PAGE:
Thomas Piketty and Emmanuel Saez

Thomas Piketty is a French Economist, and woman-beater, who wrote the new socialist manifesto called Capital in the 21st Century, a play on Marx’s Das Capital (or Kapital, as the German spelling). Economically, it was crap. Politically, it was gold. It told the left leaning and media (but I repeat myself), what they wanted to hear. So it made the NYT best seller list in Fan Fiction, and everyone talked about it. It was peer reviewed and debunked in spades, but not before the gullible gobbled it up as a tasty plate of confirmation bias. Nom nom.  

What happened is that there was another French Economist/Activist/Fiction Writer, Emmanuel Saez, how did research showing that incomes hadn’t risen for the poor as much as the rich, by ignoring all the ways that they had risen. He was quickly rebuked by real economists: but he won awards for economics (and creative writing). Logically, it was full of holes — salaries hadn’t gone up for poor, as long as you ignored tax deductions/credits/rebates, unemployment insurance, welfare payments, food stamps, Medicare, Medicaid, welfare, pensions, Social Security and employer-provided health insurance (and assumed there was no changes in compliance/reporting), and changes in family structure. In other words, it was a joke. But because he told politicians and the media what they wanted to hear ("income inequality is the new global warming"), he was also one of the most cited charlatans since Charles Ponzi. So with those "credentials", Piketty teamed up with him, on some follow on research.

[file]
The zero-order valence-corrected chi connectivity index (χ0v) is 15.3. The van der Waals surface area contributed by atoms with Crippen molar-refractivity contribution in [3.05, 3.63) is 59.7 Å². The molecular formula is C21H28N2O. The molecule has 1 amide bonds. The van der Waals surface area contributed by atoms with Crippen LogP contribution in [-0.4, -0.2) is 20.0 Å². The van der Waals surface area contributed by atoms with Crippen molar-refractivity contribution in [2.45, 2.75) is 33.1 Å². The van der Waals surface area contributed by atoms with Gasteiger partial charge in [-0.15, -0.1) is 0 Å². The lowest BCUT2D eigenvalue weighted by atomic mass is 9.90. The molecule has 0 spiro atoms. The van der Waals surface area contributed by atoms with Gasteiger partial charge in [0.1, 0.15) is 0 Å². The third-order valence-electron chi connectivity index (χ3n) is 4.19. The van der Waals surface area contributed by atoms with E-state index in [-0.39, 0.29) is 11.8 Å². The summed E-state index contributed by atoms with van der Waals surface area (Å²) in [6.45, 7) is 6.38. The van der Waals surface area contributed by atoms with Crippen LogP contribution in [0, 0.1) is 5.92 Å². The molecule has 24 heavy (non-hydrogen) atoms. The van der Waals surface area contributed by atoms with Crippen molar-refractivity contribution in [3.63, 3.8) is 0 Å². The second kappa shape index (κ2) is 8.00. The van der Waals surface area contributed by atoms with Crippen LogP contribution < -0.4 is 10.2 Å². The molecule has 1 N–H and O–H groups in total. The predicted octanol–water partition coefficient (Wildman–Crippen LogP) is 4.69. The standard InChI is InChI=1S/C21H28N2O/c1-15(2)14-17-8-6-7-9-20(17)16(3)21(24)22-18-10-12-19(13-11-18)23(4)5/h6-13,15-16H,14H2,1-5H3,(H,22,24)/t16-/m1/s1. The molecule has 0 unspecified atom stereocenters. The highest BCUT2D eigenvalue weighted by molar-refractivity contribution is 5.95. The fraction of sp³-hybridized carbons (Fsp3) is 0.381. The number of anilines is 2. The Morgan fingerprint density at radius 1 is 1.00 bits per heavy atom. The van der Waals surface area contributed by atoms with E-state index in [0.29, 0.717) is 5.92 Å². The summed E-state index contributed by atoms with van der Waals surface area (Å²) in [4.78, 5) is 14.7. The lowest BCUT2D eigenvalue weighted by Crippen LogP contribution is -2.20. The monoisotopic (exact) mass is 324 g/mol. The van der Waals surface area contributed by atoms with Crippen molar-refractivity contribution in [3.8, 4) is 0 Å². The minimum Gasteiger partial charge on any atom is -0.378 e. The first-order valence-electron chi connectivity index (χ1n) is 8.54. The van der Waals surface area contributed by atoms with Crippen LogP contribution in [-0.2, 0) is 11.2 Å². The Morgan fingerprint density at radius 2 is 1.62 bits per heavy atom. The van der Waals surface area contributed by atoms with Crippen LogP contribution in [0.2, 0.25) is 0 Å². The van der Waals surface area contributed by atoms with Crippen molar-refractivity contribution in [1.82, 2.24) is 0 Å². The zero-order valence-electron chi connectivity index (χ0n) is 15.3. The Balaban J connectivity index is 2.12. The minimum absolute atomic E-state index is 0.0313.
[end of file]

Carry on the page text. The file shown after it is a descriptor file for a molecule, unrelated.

So Piketty, figured that since a study could be disproven and still get that kind of fame/attention, imagine if he wrote an entire book? Not only that, I imagine his reasoning was that if it was long enough (600 pages of table-laden full of flim-flam and distractions), that was regurgitating the same flawed premises and worse conclusions (with more fluff), that no one would be able to focus on a single error, because there was so damn many. Or at least he would cash in, before people noticed it was all hokum, wrapped in mendacity. And viola, Das Capital 2 was pooped out, and parroted by gullible rubes that failed to notice that all his premises were wrong. (Even Emmanuel Saez criticized parts of the book, which was based on co-research). The one thing that 80% of economists agree on? That Piketty’s r>g and is the cause of rising income inequality, is wrong.

Ignoring that French Economist, is like saying pygmy basketball star. Piketty had 3 basic premises:

  1. that median household income had only risen 3.2% in the last 30 years (regurgitating Saez’s work)
  2. that class mobility has all but stopped and most people are inherited rich
  3. that the way to solve inequality is to try to punish the successful, and redistribute their wealth down, to make things more fair (inferred)

He’s blatantly wrong on all of them. 

  1. The first is off by an order of magnitude. It turns out that incomes have risen at the lowest levels by 10x that amount. And when you factor in benefits and hand-outs, it’s even higher.